Sister answers call of captive fisherman, migrants in distress

"Her prompt and efficient intervention saved us," says one fisherman, home in India after being detained in Iran. In her 15 years in Tamil Nadu's coastal towns, Sr. Josephine Amala Valarmathi of the Missionary Sisters of the Immaculate Heart of Mary has handled scores of cases for Indian migrant workers. She has also made it her priority to organize awareness programs to help such workers avoid exploitation.

"Come into the presence of the living God about whom nothing can be said. Don't think it. Breathe it."

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Q & A with two sisters and a volunteer serving at the Haiti-Dominican Republic border

Srs. Alexandra Bonilla Leonel, Iselande Surlin and volunteer Marcela Latorre Velásquez work as a team in the city of Ouanaminthe, Haiti, located at the Haitian-Dominican border. They spoke with GSR about serving the needs of children and women. They work on migration and against human trafficking.

Before Tet festival, sisters train Vietnamese to avoid unsafe food

Hue City, Vietnam - During the Tet or Lunar New Year, revelers consume a bewildering variety of food. Amid the frenzy of activity, food contamination can be a serious threat. The Daughters of Mary Immaculate have chosen the time leading up to the holiday to educate people, especially those who are ill or with limited resources, to avoid the risks of food poisoning.

Nuns withdraw from ministry in Mexican city wrought by violence

An order of nuns has withdrawn from an especially violent city after the parents and sister of one of the women religious were kidnapped and killed.

The Diocese of Chilpancingo-Chilapa, where two priests were murdered Feb. 5, said in a statement that the nuns from the Comunidad Guadalupana (Guadalupe Community) had withdrawn because of a lack of security, leaving a school it operated in the city of Chilapa without staff.

Schools in Chilapa had suspended classes from September to December because of the insecurity, the statement said.

A long road to rural health care: Sisters serve Ghana's remote villages

The Holy Spirit Missionary Sisters' clinic in Kwesi Fante isn't just far from Ghana's capital, Accra, it's far from everywhere. With limited resources, three sisters and their staff serve about 1,000 people each month. The clinic was established as part of the congregation's mission to "continue the healing ministry of Christ," says Sr. Mary Nkrumah, the clinic's administrator. Initially, sisters from Germany and the U.S. had come as missionaries to Ghana in 1946 and years later sought isolated areas to care for those far from established medical care.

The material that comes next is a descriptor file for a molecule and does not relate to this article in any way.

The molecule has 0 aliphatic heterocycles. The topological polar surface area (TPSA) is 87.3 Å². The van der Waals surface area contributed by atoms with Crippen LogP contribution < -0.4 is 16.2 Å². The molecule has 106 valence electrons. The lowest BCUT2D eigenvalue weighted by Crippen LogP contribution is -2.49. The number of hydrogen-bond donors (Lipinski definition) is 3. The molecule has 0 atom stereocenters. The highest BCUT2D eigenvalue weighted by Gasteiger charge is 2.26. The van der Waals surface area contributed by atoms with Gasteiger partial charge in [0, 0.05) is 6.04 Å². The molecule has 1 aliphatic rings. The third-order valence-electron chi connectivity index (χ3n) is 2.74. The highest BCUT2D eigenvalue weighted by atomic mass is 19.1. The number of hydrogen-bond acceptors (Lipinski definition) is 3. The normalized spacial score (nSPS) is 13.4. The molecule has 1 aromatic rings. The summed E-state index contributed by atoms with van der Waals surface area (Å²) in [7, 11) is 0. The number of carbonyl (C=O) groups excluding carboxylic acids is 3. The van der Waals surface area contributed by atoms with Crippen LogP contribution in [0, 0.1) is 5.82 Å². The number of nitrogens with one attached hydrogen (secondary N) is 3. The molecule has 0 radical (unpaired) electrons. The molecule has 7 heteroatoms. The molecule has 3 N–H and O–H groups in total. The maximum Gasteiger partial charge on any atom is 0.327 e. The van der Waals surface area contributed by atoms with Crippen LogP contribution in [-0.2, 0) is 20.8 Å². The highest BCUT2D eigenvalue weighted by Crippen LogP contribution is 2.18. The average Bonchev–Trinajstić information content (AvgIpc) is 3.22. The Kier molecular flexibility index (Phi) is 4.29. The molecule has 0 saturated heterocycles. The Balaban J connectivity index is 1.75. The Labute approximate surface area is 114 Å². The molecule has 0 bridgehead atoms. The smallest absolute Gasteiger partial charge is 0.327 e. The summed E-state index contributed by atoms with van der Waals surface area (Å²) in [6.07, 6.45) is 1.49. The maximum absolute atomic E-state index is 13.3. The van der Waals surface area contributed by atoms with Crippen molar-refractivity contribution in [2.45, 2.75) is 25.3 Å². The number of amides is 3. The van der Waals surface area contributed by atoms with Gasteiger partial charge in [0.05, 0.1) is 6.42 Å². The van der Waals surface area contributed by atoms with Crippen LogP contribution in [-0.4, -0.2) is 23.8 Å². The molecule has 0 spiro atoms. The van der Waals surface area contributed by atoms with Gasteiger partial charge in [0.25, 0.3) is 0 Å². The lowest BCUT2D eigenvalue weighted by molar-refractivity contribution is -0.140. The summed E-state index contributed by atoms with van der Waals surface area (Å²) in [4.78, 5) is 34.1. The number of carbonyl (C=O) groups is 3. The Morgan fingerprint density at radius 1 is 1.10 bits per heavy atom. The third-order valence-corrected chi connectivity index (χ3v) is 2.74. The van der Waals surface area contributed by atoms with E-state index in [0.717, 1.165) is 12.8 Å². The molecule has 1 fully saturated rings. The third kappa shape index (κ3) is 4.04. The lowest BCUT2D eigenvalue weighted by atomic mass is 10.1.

Collaborative governance model helps congregations carry on with limited resources

The collaborative governance model helps congregations in need of financial and leadership assistance. The civil corporations from two or more congregations create a third corporation, which handles insurance, human resources, property management, legal issues, and all other tasks the congregations require. This frees up congregations' leadership to focus on spiritual issues.

French sisters shelter women against human traffickers, prostitution

Paris - The community of the Handmaids of the Blessed Sacrament and of Charity, or Sisters Adoratrices, was founded in Spain to minister to women who were prostitutes; in France today, the sisters continue to help women who were trafficked from other countries and who likewise need assistance leaving prostitution work they were forced into.

Francis' visit to Chilean prison shines light on Sr. Nelly Leon

Santiago, Chile - Inside the chapel of the San Joaquín central women's penitentiary in Santiago, Chile, the handful of female inmates who met Pope Francis gathered to discuss their awe of and gratitude for the personalized Jan. 16 encounter. And nearly every woman who shared her experience with the Chilean media surrounding the inmates also thanked Good Shepherd Sr. Nelly Leon, head of the country's pastoral efforts in the jail system.

At Haitian-Dominican border, shelter protects children vulnerable to human trafficking

Human trafficking is a potent global issue to religious sisters and their colleagues within Catholic humanitarian networks. The Sisters of St. John the Evangelist combat trafficking in Haiti through Santa Teresita del Niño Jesús, a shelter for potentially trafficked children and unaccompanied minors trying to cross the border between Haiti and the Dominican Republic.